Ok if you are on a well that does change things some. I would disconnect the main line coming into the home and check for a good flow there first. If you have a good flow to the home, start chasing it until you loose it.
Unless you have Iron pipes or PVC, CPVC glued pipes most homes use crimped fittings. See the articles section to see how the crimp type work. Greg
"If I can't fix it, I can screw it up so bad no one else can either."

mommy_noel
Posts: 14
Joined: Mon Jan 11, 2010 7:33 pm

Wed Jan 20, 2010 10:02 pm

ok greg and cskal i have no idea what you are talking about ... what is a bladder tank??

no I am not on well... my main water line is cpvc then goes into water heater and old gray poly feeds water to the sinks faucets and tubs...

now please explain what you guys mean cause i am lost...

cskal
Posts: 17
Joined: Sat Jun 27, 2009 6:38 pm
Location: NEPA

Thu Jan 21, 2010 7:12 am

Sorry, I was assuming that you had a well . I did not realize that you had city/municipal water. In that case, my post does not really apply to your situation. Sorry to add to your confusion.

vulture
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Joined: Sun Aug 30, 2009 11:20 am
Location: Lincolnton, NC

Thu Jan 21, 2010 6:11 pm

I had a similar problem with the hot water in my kitchen, turned out to be a bad shutoff valve under the sink.

The rubber gasket inside had separated from the part that turns and was floating around inside.
If I closed the valve and reopened it, It would work good for a while, and then taper back down to a trickle

Hope that helps
It is the mark of an instructed mind, to rest satisfied with that degree of precision which the nature of the subject admits, and not to seek exactness, when only an approximation of the truth is possible.

~ Aristotle ~

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Brenda (OH)
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Thu Jan 21, 2010 6:35 pm

First thing to try, remove the aerators from faucets... this means screw off the end of the faucet...

there are screens in them... often water hardness salts (white crud) is clogging the screen..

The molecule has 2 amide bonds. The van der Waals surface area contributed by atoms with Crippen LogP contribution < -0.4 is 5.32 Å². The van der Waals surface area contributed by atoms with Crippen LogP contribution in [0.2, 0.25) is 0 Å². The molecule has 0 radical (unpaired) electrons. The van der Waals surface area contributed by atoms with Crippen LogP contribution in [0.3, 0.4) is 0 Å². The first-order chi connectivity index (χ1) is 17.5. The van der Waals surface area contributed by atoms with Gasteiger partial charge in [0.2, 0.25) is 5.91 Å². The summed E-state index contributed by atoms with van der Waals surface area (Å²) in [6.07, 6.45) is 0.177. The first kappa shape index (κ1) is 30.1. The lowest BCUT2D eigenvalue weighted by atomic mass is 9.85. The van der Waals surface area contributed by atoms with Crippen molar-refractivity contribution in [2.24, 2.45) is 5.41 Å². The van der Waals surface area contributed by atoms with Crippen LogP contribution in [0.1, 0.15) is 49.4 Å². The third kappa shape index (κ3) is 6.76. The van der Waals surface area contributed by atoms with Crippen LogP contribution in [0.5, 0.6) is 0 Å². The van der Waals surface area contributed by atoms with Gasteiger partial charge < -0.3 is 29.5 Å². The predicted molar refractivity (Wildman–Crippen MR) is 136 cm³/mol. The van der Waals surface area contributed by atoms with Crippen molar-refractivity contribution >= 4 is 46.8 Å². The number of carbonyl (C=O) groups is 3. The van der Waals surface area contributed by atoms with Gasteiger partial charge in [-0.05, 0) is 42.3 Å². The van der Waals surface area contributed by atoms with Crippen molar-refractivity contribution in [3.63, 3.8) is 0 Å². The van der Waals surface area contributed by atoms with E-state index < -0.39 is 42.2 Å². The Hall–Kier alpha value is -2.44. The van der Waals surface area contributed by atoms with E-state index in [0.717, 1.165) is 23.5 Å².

the water may now flow great, but with a lot of splashing, at the faucet. you can try cleaning out the screen and top of disk or whatever parts are in the aerator.

working backwards, if that did not fix the problem,,,,

look under the sink.... do you have shut off valves? with the taps open (handles turned to on) have one person watch the flow, and the other person turn the shut off valve on and off...

the flow should have changed from fast to nothing.... if it did not, the clog may be before the shut off valve...

if either side of the connectors to the shut off valve screws on, you can turn off the supply to the mobile home, unscrew the connector, stick the open end into a bucket, and turn the water back on... if no flow, then you reconnect the line and work further back towards the incoming water supply....

if any of the connectors off the water heater that supply the house unscrew... you can shut off the house water, undo the screw on connector, and test....

if flow there.. but not at faucet.... clog is inbetween...

if in doing the repair, someone switched from big lines to smaller lines, that can ruin the flow... guess who thought she could have the contractor connect the shower pipe with a faucet braided supply line instead of going straight up with 1/2 inch pex... .don't know why, but no flow until we changed it from one to the other....all I can say is, it surprised the repair guy too... the only draw back I had in having a mobile home repair guy do the replumbing job instead of a plumber... lol..

hopefully, you would not have to cut lines to get to the crud, but like the guys have mentioned, tracing a clogged line can be tricky..... new lines, no clogs lol..

but you really need to find the source of the issue.... the home may be on city water, but if it ever was on a well, the water heater may be full of sediment, and only getting a new water heater will get you ahead of the clogging issues....

I hope this helped the thought process of how to tackle the issue.

Brenda (OH)